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by Louise Wilson
29 March 2021
Scottish Labour commits to ending mental health referral rejection

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Scottish Labour commits to ending mental health referral rejection

Scottish Labour has pledged to implement a “no wrong door” approach for mental health to ensure no one is rejected for support.

This would see every patient who approached any part of the NHS with a mental health concern signposted to the appropriate place for treatment and ensure no referral is met with rejection.

In its NHS recovery plan, the party has also committed to placing a mental health worker at every GP practice in Scotland and for every health board to have a dedicated mental health A&E.

It follows rising concerns about worsening mental health issues over the last year, with more people reporting depressive and suicidal episodes.

A survey by the Mental Health Foundation, published last week to coincide with one year since the first lockdown, revealed an increasing number of adults were likely to report feeling lonely and fewer felt they were coping with the stress of the pandemic.

Labour’s plan also includes a pledge to increase mental health spending, to fully digitise specialist mental health services and to offer every Scottish pupil a mental health assessment.

Other commitments include a “catch-up initiative” for cancer screening programmes, investing in digital healthcare, increasing NHS staff pay and delivering a national care service.

Scottish Labour leader Anas Sarwar said: “COVID has reminded us of the value of our NHS, but the past year has not come without a cost.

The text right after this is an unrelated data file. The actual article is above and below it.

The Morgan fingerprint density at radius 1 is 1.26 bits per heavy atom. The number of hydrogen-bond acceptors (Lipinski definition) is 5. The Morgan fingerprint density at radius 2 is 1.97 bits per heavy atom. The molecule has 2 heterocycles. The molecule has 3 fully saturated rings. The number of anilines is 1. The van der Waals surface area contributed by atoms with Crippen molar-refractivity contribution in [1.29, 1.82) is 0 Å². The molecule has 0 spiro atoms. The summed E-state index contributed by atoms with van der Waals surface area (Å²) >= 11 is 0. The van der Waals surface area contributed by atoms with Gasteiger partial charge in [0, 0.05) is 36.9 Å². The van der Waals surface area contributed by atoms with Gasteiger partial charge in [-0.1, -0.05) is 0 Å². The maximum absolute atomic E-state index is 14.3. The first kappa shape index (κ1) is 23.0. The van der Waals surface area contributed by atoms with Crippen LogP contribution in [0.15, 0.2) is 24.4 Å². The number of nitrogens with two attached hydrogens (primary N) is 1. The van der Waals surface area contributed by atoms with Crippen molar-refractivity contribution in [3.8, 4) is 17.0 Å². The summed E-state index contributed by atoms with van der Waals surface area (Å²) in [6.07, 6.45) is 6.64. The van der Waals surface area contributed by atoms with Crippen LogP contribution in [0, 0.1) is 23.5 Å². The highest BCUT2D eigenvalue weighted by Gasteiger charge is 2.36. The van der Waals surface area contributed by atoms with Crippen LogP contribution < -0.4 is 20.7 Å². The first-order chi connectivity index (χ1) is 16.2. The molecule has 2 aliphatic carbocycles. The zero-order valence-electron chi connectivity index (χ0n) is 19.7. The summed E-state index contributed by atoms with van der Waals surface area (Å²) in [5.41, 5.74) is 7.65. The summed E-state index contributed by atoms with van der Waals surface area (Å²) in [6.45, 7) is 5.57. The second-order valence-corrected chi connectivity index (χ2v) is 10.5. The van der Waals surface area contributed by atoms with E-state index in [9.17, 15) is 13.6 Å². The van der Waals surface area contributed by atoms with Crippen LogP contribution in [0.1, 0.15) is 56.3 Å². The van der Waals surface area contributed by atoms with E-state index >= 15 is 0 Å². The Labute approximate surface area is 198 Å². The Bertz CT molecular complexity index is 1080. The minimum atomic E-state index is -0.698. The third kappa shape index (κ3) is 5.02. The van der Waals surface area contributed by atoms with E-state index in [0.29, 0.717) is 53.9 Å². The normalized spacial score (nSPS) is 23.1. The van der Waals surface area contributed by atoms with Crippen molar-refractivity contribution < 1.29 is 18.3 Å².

“Waiting times have soared, there are missing cancer patients, a growing mental health crisis, and an exhausted workforce.

“Restoring the NHS and Scotland’s health will be key to Scotland’s recovery, and we can’t go back to the old way of doing things.”

Meanwhile, Nicola Sturgeon committed to establishing fast-track cancer detection services to tackle the backlog.

The most recent figures from Public Health Scotland found there had been a 24 per cent reduction in people starting treatment for cancer.

The SNP leader said three fast-track centres would be piloted this summer. The Scottish Government had previously announced it would roll out two centres before March 2023.

Sturgeon said: “I can announce today that as part of our cancer recovery plan, a re-elected SNP government will establish at least one new fast track cancer diagnostic centre in every health board area.”

Yesterday, the Scottish Greens announced a plan to invest ten per cent of the frontline health spend to mental health by 2026.

Co-leader Patrick Harvie said: “We need to prioritise support for children and young people, ensure mental health support is available at all GP practices, and expand access to remedies like Cognitive Behavioural Therapy and Social Prescribing.”

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